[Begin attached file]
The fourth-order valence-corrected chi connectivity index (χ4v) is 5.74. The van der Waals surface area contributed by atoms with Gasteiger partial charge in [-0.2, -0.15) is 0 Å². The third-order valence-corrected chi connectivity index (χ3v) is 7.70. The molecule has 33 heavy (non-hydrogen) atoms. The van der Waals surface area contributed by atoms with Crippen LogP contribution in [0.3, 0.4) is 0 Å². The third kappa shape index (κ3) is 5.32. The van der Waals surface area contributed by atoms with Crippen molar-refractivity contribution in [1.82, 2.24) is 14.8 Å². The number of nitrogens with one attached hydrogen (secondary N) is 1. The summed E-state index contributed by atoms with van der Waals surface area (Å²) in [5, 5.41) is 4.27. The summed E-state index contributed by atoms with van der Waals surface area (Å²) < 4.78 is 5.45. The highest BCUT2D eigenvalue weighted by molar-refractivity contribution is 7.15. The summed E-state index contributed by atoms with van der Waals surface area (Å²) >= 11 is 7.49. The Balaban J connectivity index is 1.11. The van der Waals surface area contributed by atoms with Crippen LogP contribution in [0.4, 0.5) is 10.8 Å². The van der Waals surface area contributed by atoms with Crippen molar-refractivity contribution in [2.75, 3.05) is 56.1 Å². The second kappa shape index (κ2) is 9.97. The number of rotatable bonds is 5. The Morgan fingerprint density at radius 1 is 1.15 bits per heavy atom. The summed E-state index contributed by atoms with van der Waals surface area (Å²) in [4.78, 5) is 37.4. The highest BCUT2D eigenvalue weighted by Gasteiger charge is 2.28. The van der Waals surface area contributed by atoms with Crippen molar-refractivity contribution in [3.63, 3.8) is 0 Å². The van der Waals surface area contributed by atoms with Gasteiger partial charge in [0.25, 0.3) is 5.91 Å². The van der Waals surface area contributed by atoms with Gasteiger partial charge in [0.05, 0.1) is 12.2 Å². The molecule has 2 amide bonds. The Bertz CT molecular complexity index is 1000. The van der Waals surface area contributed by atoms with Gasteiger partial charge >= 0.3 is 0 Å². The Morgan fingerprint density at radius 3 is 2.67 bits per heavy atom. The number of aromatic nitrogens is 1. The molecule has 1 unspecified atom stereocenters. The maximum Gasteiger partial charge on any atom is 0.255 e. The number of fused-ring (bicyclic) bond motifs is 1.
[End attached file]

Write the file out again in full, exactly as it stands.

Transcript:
The fourth-order valence-corrected chi connectivity index (χ4v) is 5.74. The van der Waals surface area contributed by atoms with Gasteiger partial charge in [-0.2, -0.15) is 0 Å². The third-order valence-corrected chi connectivity index (χ3v) is 7.70. The molecule has 33 heavy (non-hydrogen) atoms. The van der Waals surface area contributed by atoms with Crippen LogP contribution in [0.3, 0.4) is 0 Å². The third kappa shape index (κ3) is 5.32. The van der Waals surface area contributed by atoms with Crippen molar-refractivity contribution in [1.82, 2.24) is 14.8 Å². The number of nitrogens with one attached hydrogen (secondary N) is 1. The summed E-state index contributed by atoms with van der Waals surface area (Å²) in [5, 5.41) is 4.27. The summed E-state index contributed by atoms with van der Waals surface area (Å²) < 4.78 is 5.45. The highest BCUT2D eigenvalue weighted by molar-refractivity contribution is 7.15. The summed E-state index contributed by atoms with van der Waals surface area (Å²) >= 11 is 7.49. The Balaban J connectivity index is 1.11. The van der Waals surface area contributed by atoms with Crippen LogP contribution in [0.4, 0.5) is 10.8 Å². The van der Waals surface area contributed by atoms with Crippen molar-refractivity contribution in [2.75, 3.05) is 56.1 Å². The second kappa shape index (κ2) is 9.97. The number of rotatable bonds is 5. The Morgan fingerprint density at radius 1 is 1.15 bits per heavy atom. The summed E-state index contributed by atoms with van der Waals surface area (Å²) in [4.78, 5) is 37.4. The highest BCUT2D eigenvalue weighted by Gasteiger charge is 2.28. The van der Waals surface area contributed by atoms with Crippen molar-refractivity contribution in [3.63, 3.8) is 0 Å². The van der Waals surface area contributed by atoms with Gasteiger partial charge in [0.25, 0.3) is 5.91 Å². The van der Waals surface area contributed by atoms with Gasteiger partial charge in [0.05, 0.1) is 12.2 Å². The molecule has 2 amide bonds. The Bertz CT molecular complexity index is 1000. The van der Waals surface area contributed by atoms with Gasteiger partial charge >= 0.3 is 0 Å². The Morgan fingerprint density at radius 3 is 2.67 bits per heavy atom. The number of aromatic nitrogens is 1. The molecule has 1 unspecified atom stereocenters. The maximum Gasteiger partial charge on any atom is 0.255 e. The number of fused-ring (bicyclic) bond motifs is 1.